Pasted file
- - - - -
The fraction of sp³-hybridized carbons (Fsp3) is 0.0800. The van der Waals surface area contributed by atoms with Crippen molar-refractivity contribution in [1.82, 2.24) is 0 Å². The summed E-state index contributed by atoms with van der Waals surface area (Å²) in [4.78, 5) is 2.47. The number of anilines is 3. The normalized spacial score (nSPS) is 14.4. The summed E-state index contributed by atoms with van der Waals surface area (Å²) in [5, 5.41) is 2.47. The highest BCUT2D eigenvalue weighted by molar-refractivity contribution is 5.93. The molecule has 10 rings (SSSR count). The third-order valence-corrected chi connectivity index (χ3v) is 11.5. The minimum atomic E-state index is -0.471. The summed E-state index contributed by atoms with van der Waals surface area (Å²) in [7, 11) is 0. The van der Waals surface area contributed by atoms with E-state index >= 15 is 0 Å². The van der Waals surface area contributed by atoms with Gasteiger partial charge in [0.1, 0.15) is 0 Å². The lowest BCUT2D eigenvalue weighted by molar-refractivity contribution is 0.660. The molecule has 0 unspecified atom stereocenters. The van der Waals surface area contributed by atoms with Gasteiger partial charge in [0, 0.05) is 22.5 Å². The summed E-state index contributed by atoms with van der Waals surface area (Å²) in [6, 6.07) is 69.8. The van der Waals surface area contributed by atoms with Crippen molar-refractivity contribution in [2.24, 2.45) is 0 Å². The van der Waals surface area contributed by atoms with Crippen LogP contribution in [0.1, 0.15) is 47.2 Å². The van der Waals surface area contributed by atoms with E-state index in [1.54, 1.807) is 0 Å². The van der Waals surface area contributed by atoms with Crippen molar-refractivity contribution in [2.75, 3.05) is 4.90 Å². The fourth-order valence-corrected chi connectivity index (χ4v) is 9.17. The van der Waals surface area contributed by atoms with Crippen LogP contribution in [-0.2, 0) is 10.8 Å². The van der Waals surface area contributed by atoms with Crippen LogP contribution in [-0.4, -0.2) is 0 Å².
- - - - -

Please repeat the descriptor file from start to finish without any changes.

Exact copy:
The fraction of sp³-hybridized carbons (Fsp3) is 0.0800. The van der Waals surface area contributed by atoms with Crippen molar-refractivity contribution in [1.82, 2.24) is 0 Å². The summed E-state index contributed by atoms with van der Waals surface area (Å²) in [4.78, 5) is 2.47. The number of anilines is 3. The normalized spacial score (nSPS) is 14.4. The summed E-state index contributed by atoms with van der Waals surface area (Å²) in [5, 5.41) is 2.47. The highest BCUT2D eigenvalue weighted by molar-refractivity contribution is 5.93. The molecule has 10 rings (SSSR count). The third-order valence-corrected chi connectivity index (χ3v) is 11.5. The minimum atomic E-state index is -0.471. The summed E-state index contributed by atoms with van der Waals surface area (Å²) in [7, 11) is 0. The van der Waals surface area contributed by atoms with E-state index >= 15 is 0 Å². The van der Waals surface area contributed by atoms with Gasteiger partial charge in [0.1, 0.15) is 0 Å². The lowest BCUT2D eigenvalue weighted by molar-refractivity contribution is 0.660. The molecule has 0 unspecified atom stereocenters. The van der Waals surface area contributed by atoms with Gasteiger partial charge in [0, 0.05) is 22.5 Å². The summed E-state index contributed by atoms with van der Waals surface area (Å²) in [6, 6.07) is 69.8. The van der Waals surface area contributed by atoms with Crippen molar-refractivity contribution in [2.24, 2.45) is 0 Å². The van der Waals surface area contributed by atoms with Crippen LogP contribution in [0.1, 0.15) is 47.2 Å². The van der Waals surface area contributed by atoms with E-state index in [1.54, 1.807) is 0 Å². The van der Waals surface area contributed by atoms with Crippen molar-refractivity contribution in [2.75, 3.05) is 4.90 Å². The fourth-order valence-corrected chi connectivity index (χ4v) is 9.17. The van der Waals surface area contributed by atoms with Crippen LogP contribution in [-0.2, 0) is 10.8 Å². The van der Waals surface area contributed by atoms with Crippen LogP contribution in [-0.4, -0.2) is 0 Å².